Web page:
In 1986, Melanie Beatty published a book called “Codependent no More” that changed the addiction recovery landscape. The original definition of a codependent was people whose lives had become unmanageable as a result of living in a committed relationship with an alcoholic.
According to Melanie Beatty, the definition for codependency has expanded since then. “Professionals began to better understand the effects of the chemically dependent person on the family, and the effects of the family on the chemically dependent person. Professionals began to identify other problems such as overeating and undereating, gambling and certain sexual behaviors. These compulsive disorders paralleled the compulsive disorder or illness, of alcoholism. Professionals also began to notice many people in close relationships with these compulsive people developed patterns of reacting and coping that resembled the coping patterns of people in relationships with alcoholics. Something peculiar had happened to these families too.
A codependent person is one who has let another person’s behavior affect him or her, and who is obsessed with controlling that person’s behavior.
The other person might be a child, an adult, a lover, a spouse, a brother, a sister, a grandparent. He or she could be an alcoholic, a drug addict, a mentally or physically ill person, a normal person who occasionally has sad feelings or one of the people mentioned earlier.
The might be a child, an adult, a lover, a spouse, a brother, a sister, a grandparent. He or she could be an alcoholic, a drug addict, a mentally or physically ill person, a normal person who occasionally has sad feelings or one of the people mentioned earlier.
But, the heart of the definition and recovery lies not in the other person – no matter how much we believe it does. It lies in ourselves, in the ways we have let other people’s behavior affect us and in the ways we try to affect them: the obsessing, the controlling, the obsessive “helping,” caretaking, low self-worth bordering on self-hatred, self-repression, abundance of anger and guilt, peculiar dependency on peculiar people, attraction to and tolerance for the bizarre, other-centeredness that results in abandonment of self, communication problems, intimacy problems and an ongoing whirlwind trip through the five-stage grief process.”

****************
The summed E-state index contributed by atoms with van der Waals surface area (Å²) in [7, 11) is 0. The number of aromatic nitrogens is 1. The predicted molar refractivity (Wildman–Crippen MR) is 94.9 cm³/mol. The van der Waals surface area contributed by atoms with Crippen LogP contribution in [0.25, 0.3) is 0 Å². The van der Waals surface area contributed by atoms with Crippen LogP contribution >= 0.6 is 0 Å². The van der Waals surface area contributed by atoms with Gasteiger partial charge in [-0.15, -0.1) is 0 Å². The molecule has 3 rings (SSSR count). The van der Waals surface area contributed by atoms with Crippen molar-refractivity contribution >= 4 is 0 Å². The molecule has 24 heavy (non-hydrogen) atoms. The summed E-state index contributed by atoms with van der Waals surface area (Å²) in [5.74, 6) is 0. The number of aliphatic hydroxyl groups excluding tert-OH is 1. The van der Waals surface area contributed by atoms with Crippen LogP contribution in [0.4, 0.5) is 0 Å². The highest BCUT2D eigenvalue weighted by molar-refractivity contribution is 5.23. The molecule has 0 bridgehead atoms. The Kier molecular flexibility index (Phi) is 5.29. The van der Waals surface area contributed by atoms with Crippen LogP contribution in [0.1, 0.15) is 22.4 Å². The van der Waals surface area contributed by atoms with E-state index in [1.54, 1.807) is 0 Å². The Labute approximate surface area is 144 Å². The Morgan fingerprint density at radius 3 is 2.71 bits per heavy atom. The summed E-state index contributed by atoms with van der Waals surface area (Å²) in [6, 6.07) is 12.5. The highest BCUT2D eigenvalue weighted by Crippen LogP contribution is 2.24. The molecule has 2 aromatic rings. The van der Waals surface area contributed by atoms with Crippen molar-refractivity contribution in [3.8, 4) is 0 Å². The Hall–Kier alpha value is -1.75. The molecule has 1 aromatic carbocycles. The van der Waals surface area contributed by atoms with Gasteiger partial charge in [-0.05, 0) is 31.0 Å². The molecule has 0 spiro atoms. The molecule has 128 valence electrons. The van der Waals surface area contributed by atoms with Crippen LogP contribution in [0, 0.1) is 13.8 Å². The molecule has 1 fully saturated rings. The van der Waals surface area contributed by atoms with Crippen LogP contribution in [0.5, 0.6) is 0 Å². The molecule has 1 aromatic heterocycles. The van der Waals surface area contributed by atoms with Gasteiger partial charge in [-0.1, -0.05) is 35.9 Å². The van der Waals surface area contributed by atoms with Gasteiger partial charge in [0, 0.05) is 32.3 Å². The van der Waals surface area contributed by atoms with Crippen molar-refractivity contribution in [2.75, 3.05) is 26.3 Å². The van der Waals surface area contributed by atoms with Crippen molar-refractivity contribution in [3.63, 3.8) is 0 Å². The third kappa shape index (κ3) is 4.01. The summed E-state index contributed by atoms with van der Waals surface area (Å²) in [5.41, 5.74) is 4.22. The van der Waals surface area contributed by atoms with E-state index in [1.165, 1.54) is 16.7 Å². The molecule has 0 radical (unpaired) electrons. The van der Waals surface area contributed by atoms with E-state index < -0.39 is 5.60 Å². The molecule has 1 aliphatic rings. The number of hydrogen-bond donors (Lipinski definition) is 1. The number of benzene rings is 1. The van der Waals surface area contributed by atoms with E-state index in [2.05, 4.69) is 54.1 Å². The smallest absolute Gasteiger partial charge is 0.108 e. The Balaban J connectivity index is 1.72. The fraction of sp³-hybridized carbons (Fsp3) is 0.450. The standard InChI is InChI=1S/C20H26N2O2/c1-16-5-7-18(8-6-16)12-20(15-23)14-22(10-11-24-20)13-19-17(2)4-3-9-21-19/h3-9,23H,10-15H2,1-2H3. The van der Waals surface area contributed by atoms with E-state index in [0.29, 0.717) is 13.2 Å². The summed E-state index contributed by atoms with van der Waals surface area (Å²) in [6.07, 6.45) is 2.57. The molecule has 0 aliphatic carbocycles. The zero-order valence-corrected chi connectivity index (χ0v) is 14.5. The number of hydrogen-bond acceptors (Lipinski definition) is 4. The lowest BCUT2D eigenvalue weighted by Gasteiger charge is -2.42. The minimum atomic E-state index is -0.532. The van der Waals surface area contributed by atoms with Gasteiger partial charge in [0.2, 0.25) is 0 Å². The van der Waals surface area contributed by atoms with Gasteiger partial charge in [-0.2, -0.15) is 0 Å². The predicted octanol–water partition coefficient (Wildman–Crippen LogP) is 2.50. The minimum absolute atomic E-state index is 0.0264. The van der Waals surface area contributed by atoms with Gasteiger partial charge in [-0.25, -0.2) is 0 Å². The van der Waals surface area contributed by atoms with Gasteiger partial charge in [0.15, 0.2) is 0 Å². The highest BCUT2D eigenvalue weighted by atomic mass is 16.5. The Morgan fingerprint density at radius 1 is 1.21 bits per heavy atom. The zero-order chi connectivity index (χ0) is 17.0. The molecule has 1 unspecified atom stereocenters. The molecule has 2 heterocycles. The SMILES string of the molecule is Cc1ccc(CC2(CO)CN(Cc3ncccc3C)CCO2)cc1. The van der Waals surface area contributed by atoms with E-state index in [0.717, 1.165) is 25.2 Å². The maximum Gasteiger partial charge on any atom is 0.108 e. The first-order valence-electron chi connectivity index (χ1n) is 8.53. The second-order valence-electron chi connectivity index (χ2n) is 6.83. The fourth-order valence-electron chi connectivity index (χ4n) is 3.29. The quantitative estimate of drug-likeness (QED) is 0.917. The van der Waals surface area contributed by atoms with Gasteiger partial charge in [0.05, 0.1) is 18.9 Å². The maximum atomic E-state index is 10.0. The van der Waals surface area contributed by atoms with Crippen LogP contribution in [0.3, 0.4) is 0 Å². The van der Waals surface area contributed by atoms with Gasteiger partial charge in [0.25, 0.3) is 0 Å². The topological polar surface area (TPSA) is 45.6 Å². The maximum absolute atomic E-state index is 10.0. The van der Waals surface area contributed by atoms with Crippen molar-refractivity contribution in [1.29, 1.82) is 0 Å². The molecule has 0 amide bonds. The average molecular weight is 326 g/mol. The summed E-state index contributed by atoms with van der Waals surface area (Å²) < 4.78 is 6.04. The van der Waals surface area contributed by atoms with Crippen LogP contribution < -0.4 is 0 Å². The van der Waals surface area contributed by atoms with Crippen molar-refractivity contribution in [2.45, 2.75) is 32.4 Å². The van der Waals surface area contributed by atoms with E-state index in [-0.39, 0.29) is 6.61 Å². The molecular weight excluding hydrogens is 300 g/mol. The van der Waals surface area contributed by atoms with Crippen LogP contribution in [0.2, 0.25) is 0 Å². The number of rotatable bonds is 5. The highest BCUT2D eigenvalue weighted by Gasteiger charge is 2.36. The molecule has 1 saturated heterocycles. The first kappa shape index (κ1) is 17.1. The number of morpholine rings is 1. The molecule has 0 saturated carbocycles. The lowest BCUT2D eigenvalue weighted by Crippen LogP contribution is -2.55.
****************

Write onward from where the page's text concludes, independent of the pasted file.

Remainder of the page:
At Renaissance Ranch, we use the work of Melanie Beatty to understand the issues of codependency and begin the process of recovery.
What is Codependency?
A codependent person is one who has let another person’s behavior affect him or her and is obsessed with controlling that person’s behavior.
Am I a codependent helper?
Codependent caretakers may:
From Melody Beattie, “Codependent No More” 1987
I had a head full of gospel knowledge and a heart full of shame. I felt like a failure. I hated who I was. That all changed during my stay at Renaissance Ranch. I quickly realized that I wasn't alone and that there were others who felt the same feelings of self-hatred, failure, and shame. This realization, coupled with the nonjudgmental environment of the Ranch, I was able to be completely honest and open for the first time in my life. From the guidance and empathy of my counselors and brothers, I learned it was okay to feel and I started to believe that there was hope.
Renaissance Ranch gave me a gift that no amount of money can ever repay. Through their unique, caring approach I learned how much I was loved, and that I never had to feel alone every again.
I have been called to serve a full time mission for the Church of Jesus Christ of Latter Day Saints, in the Fort Collins, CO mission. I am eternally grateful for the sacrifices and love of everyone at The Ranch. I attribute my recovery to God, hard work, and the things I learned while I was there. I am so excited to go serve my Heavenly Father, it has been a long hard road to get here but I know it is what he wants me to do. My heart is full of gratitude and love for those who have cared for me... Thank you for all you have done for me...
Renaissance Ranch will always be a special place to me and will always have a special place in my heart. I had already attended one rehab facility. The Ranch truly saved my life by teaching me and allowing me to understand and love who I am.
As soon as I walked through the doors of the Ranch I felt hope. My life had spiraled into depths of shame, misery, guilt, depression, sadness, and suffocating darkness prior to reaching those front doors. The 2 months that followed would forever change my life and provide a foundation within that is unshakable.
My sobriety date is July 15 2008. And for that I am very grateful. The ranch has given Me the tools to live a life I never thought was possible. I have never forgotten the feelings I felt when I was there in treatment and that's what gets me through the day, is the feelings and brotherhood that I was so blessed with while I was in the ranch.